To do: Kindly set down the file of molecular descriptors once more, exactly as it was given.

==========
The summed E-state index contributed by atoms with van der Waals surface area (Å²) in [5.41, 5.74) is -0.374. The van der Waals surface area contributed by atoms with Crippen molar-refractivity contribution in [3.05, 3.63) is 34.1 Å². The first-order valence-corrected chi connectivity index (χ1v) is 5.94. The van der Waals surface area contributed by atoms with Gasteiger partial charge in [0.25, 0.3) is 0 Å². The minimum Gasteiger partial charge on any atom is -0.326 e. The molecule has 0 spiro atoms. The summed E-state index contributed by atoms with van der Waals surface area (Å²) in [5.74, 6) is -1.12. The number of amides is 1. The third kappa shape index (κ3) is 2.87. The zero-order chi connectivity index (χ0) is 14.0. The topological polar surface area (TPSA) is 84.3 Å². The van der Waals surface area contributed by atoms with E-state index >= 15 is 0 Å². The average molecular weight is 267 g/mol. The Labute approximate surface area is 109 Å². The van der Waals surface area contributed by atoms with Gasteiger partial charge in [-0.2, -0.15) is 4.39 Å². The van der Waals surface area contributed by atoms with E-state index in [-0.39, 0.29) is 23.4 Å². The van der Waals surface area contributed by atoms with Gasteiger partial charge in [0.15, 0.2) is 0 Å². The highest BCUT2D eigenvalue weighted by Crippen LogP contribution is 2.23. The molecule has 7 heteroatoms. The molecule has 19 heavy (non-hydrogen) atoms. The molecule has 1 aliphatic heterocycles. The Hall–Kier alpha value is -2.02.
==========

The summed E-state index contributed by atoms with van der Waals surface area (Å²) in [5.41, 5.74) is -0.374. The van der Waals surface area contributed by atoms with Crippen molar-refractivity contribution in [3.05, 3.63) is 34.1 Å². The first-order valence-corrected chi connectivity index (χ1v) is 5.94. The van der Waals surface area contributed by atoms with Gasteiger partial charge in [0.25, 0.3) is 0 Å². The minimum Gasteiger partial charge on any atom is -0.326 e. The molecule has 0 spiro atoms. The summed E-state index contributed by atoms with van der Waals surface area (Å²) in [5.74, 6) is -1.12. The number of amides is 1. The third kappa shape index (κ3) is 2.87. The zero-order chi connectivity index (χ0) is 14.0. The topological polar surface area (TPSA) is 84.3 Å². The van der Waals surface area contributed by atoms with E-state index >= 15 is 0 Å². The average molecular weight is 267 g/mol. The Labute approximate surface area is 109 Å². The van der Waals surface area contributed by atoms with Gasteiger partial charge in [-0.2, -0.15) is 4.39 Å². The van der Waals surface area contributed by atoms with E-state index in [-0.39, 0.29) is 23.4 Å². The van der Waals surface area contributed by atoms with Gasteiger partial charge in [0.15, 0.2) is 0 Å². The highest BCUT2D eigenvalue weighted by Crippen LogP contribution is 2.23. The molecule has 7 heteroatoms. The molecule has 19 heavy (non-hydrogen) atoms. The molecule has 1 aliphatic heterocycles. The Hall–Kier alpha value is -2.02.